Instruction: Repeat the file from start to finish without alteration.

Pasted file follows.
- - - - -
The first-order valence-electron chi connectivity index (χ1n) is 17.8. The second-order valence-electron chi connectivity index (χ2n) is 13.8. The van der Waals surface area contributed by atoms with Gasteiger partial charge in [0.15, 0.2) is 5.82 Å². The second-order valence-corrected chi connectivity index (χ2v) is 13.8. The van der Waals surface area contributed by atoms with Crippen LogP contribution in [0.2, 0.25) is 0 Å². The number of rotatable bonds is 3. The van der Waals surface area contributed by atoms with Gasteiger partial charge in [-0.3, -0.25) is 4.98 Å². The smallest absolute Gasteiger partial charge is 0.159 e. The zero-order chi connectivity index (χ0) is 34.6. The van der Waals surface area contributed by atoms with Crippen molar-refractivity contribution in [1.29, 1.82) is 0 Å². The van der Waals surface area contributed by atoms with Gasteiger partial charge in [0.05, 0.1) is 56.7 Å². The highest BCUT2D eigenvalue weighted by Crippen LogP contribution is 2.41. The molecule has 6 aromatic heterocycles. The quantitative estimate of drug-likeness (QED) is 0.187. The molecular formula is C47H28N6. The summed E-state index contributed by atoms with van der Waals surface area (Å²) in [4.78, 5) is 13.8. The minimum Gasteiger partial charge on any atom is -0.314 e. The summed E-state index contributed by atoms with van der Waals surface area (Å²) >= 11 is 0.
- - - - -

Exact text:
The first-order valence-electron chi connectivity index (χ1n) is 17.8. The second-order valence-electron chi connectivity index (χ2n) is 13.8. The van der Waals surface area contributed by atoms with Gasteiger partial charge in [0.15, 0.2) is 5.82 Å². The second-order valence-corrected chi connectivity index (χ2v) is 13.8. The van der Waals surface area contributed by atoms with Crippen LogP contribution in [0.2, 0.25) is 0 Å². The number of rotatable bonds is 3. The van der Waals surface area contributed by atoms with Gasteiger partial charge in [-0.3, -0.25) is 4.98 Å². The smallest absolute Gasteiger partial charge is 0.159 e. The zero-order chi connectivity index (χ0) is 34.6. The van der Waals surface area contributed by atoms with Crippen molar-refractivity contribution in [1.29, 1.82) is 0 Å². The van der Waals surface area contributed by atoms with Gasteiger partial charge in [0.05, 0.1) is 56.7 Å². The highest BCUT2D eigenvalue weighted by Crippen LogP contribution is 2.41. The molecule has 6 aromatic heterocycles. The quantitative estimate of drug-likeness (QED) is 0.187. The molecular formula is C47H28N6. The summed E-state index contributed by atoms with van der Waals surface area (Å²) in [4.78, 5) is 13.8. The minimum Gasteiger partial charge on any atom is -0.314 e. The summed E-state index contributed by atoms with van der Waals surface area (Å²) >= 11 is 0.